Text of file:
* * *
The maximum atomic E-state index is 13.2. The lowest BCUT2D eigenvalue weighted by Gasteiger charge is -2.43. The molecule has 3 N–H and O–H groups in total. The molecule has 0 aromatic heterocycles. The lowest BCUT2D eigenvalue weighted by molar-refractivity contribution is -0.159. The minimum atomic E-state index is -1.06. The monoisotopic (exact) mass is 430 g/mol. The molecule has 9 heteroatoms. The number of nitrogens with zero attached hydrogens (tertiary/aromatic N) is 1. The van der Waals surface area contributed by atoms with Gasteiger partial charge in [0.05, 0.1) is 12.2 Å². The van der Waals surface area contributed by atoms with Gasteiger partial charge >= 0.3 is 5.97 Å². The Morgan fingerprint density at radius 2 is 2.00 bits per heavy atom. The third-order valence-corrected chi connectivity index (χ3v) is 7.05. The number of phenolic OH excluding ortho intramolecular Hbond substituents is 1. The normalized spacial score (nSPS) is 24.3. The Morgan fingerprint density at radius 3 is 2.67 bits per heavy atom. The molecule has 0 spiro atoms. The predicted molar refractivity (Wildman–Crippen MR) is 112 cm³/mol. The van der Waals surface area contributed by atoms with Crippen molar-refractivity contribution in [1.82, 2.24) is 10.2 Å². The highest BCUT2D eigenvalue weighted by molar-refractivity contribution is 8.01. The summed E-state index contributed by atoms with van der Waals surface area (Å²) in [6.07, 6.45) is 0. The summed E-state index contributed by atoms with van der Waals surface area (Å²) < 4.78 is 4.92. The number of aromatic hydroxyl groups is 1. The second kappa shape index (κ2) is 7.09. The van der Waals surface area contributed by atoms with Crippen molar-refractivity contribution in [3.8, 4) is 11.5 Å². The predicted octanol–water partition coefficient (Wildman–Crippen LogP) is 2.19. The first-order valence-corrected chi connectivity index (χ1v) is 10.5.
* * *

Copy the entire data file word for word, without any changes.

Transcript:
The maximum atomic E-state index is 13.2. The lowest BCUT2D eigenvalue weighted by Gasteiger charge is -2.43. The molecule has 3 N–H and O–H groups in total. The molecule has 0 aromatic heterocycles. The lowest BCUT2D eigenvalue weighted by molar-refractivity contribution is -0.159. The minimum atomic E-state index is -1.06. The monoisotopic (exact) mass is 430 g/mol. The molecule has 9 heteroatoms. The number of nitrogens with zero attached hydrogens (tertiary/aromatic N) is 1. The van der Waals surface area contributed by atoms with Gasteiger partial charge in [0.05, 0.1) is 12.2 Å². The van der Waals surface area contributed by atoms with Gasteiger partial charge >= 0.3 is 5.97 Å². The Morgan fingerprint density at radius 2 is 2.00 bits per heavy atom. The third-order valence-corrected chi connectivity index (χ3v) is 7.05. The number of phenolic OH excluding ortho intramolecular Hbond substituents is 1. The normalized spacial score (nSPS) is 24.3. The Morgan fingerprint density at radius 3 is 2.67 bits per heavy atom. The molecule has 0 spiro atoms. The predicted molar refractivity (Wildman–Crippen MR) is 112 cm³/mol. The van der Waals surface area contributed by atoms with Crippen molar-refractivity contribution in [1.82, 2.24) is 10.2 Å². The highest BCUT2D eigenvalue weighted by molar-refractivity contribution is 8.01. The summed E-state index contributed by atoms with van der Waals surface area (Å²) in [6.07, 6.45) is 0. The summed E-state index contributed by atoms with van der Waals surface area (Å²) < 4.78 is 4.92. The number of aromatic hydroxyl groups is 1. The second kappa shape index (κ2) is 7.09. The van der Waals surface area contributed by atoms with Crippen molar-refractivity contribution in [3.8, 4) is 11.5 Å². The predicted octanol–water partition coefficient (Wildman–Crippen LogP) is 2.19. The first-order valence-corrected chi connectivity index (χ1v) is 10.5.